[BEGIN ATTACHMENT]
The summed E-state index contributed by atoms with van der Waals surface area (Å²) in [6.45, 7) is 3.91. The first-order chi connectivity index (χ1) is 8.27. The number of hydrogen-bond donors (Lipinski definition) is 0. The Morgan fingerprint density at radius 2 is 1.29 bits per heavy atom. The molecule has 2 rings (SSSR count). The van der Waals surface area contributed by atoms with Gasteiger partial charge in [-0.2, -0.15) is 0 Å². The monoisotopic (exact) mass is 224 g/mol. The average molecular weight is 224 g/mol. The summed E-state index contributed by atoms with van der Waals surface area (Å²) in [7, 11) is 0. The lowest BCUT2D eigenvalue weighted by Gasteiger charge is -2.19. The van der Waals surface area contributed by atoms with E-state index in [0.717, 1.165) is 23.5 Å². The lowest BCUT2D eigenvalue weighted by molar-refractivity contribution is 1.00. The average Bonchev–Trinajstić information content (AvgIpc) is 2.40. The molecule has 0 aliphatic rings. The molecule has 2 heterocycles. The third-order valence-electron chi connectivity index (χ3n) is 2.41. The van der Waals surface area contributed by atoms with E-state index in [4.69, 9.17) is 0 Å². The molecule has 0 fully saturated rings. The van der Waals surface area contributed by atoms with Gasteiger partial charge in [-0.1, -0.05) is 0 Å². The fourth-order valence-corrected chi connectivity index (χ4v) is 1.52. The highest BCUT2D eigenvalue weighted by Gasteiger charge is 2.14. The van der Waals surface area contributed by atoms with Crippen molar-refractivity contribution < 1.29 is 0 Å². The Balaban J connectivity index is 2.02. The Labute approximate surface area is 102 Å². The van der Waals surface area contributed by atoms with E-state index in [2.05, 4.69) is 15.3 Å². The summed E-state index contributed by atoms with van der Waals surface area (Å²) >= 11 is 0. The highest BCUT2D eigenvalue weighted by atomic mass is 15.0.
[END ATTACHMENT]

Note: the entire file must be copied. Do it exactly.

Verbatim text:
The summed E-state index contributed by atoms with van der Waals surface area (Å²) in [6.45, 7) is 3.91. The first-order chi connectivity index (χ1) is 8.27. The number of hydrogen-bond donors (Lipinski definition) is 0. The Morgan fingerprint density at radius 2 is 1.29 bits per heavy atom. The molecule has 2 rings (SSSR count). The van der Waals surface area contributed by atoms with Gasteiger partial charge in [-0.2, -0.15) is 0 Å². The monoisotopic (exact) mass is 224 g/mol. The average molecular weight is 224 g/mol. The summed E-state index contributed by atoms with van der Waals surface area (Å²) in [7, 11) is 0. The lowest BCUT2D eigenvalue weighted by Gasteiger charge is -2.19. The van der Waals surface area contributed by atoms with E-state index in [0.717, 1.165) is 23.5 Å². The lowest BCUT2D eigenvalue weighted by molar-refractivity contribution is 1.00. The average Bonchev–Trinajstić information content (AvgIpc) is 2.40. The molecule has 0 aliphatic rings. The molecule has 2 heterocycles. The third-order valence-electron chi connectivity index (χ3n) is 2.41. The van der Waals surface area contributed by atoms with E-state index in [4.69, 9.17) is 0 Å². The molecule has 0 fully saturated rings. The van der Waals surface area contributed by atoms with Gasteiger partial charge in [-0.1, -0.05) is 0 Å². The fourth-order valence-corrected chi connectivity index (χ4v) is 1.52. The highest BCUT2D eigenvalue weighted by Gasteiger charge is 2.14. The van der Waals surface area contributed by atoms with Crippen molar-refractivity contribution < 1.29 is 0 Å². The Balaban J connectivity index is 2.02. The Labute approximate surface area is 102 Å². The van der Waals surface area contributed by atoms with E-state index in [2.05, 4.69) is 15.3 Å². The summed E-state index contributed by atoms with van der Waals surface area (Å²) >= 11 is 0. The highest BCUT2D eigenvalue weighted by atomic mass is 15.0.